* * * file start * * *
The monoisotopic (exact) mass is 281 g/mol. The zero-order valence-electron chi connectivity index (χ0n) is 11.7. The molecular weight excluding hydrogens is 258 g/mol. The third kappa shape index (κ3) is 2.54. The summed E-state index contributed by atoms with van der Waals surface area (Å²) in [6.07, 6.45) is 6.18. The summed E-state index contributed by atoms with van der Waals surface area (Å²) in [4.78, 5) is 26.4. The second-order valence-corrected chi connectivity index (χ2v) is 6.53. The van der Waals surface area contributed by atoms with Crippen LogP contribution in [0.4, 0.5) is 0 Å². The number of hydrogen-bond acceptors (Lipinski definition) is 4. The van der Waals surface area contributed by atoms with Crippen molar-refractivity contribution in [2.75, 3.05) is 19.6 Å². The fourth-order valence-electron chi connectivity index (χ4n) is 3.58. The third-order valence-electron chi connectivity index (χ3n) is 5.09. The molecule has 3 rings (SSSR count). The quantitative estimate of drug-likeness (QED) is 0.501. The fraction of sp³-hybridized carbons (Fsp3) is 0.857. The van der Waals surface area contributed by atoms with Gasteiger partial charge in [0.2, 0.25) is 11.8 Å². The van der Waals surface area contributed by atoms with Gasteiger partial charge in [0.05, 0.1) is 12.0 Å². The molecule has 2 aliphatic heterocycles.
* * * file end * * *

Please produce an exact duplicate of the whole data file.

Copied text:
The monoisotopic (exact) mass is 281 g/mol. The zero-order valence-electron chi connectivity index (χ0n) is 11.7. The molecular weight excluding hydrogens is 258 g/mol. The third kappa shape index (κ3) is 2.54. The summed E-state index contributed by atoms with van der Waals surface area (Å²) in [6.07, 6.45) is 6.18. The summed E-state index contributed by atoms with van der Waals surface area (Å²) in [4.78, 5) is 26.4. The second-order valence-corrected chi connectivity index (χ2v) is 6.53. The van der Waals surface area contributed by atoms with Crippen LogP contribution in [0.4, 0.5) is 0 Å². The number of hydrogen-bond acceptors (Lipinski definition) is 4. The van der Waals surface area contributed by atoms with Crippen molar-refractivity contribution in [2.75, 3.05) is 19.6 Å². The fourth-order valence-electron chi connectivity index (χ4n) is 3.58. The third-order valence-electron chi connectivity index (χ3n) is 5.09. The molecule has 3 rings (SSSR count). The quantitative estimate of drug-likeness (QED) is 0.501. The fraction of sp³-hybridized carbons (Fsp3) is 0.857. The van der Waals surface area contributed by atoms with Gasteiger partial charge in [0.2, 0.25) is 11.8 Å². The van der Waals surface area contributed by atoms with Gasteiger partial charge in [0.05, 0.1) is 12.0 Å². The molecule has 2 aliphatic heterocycles.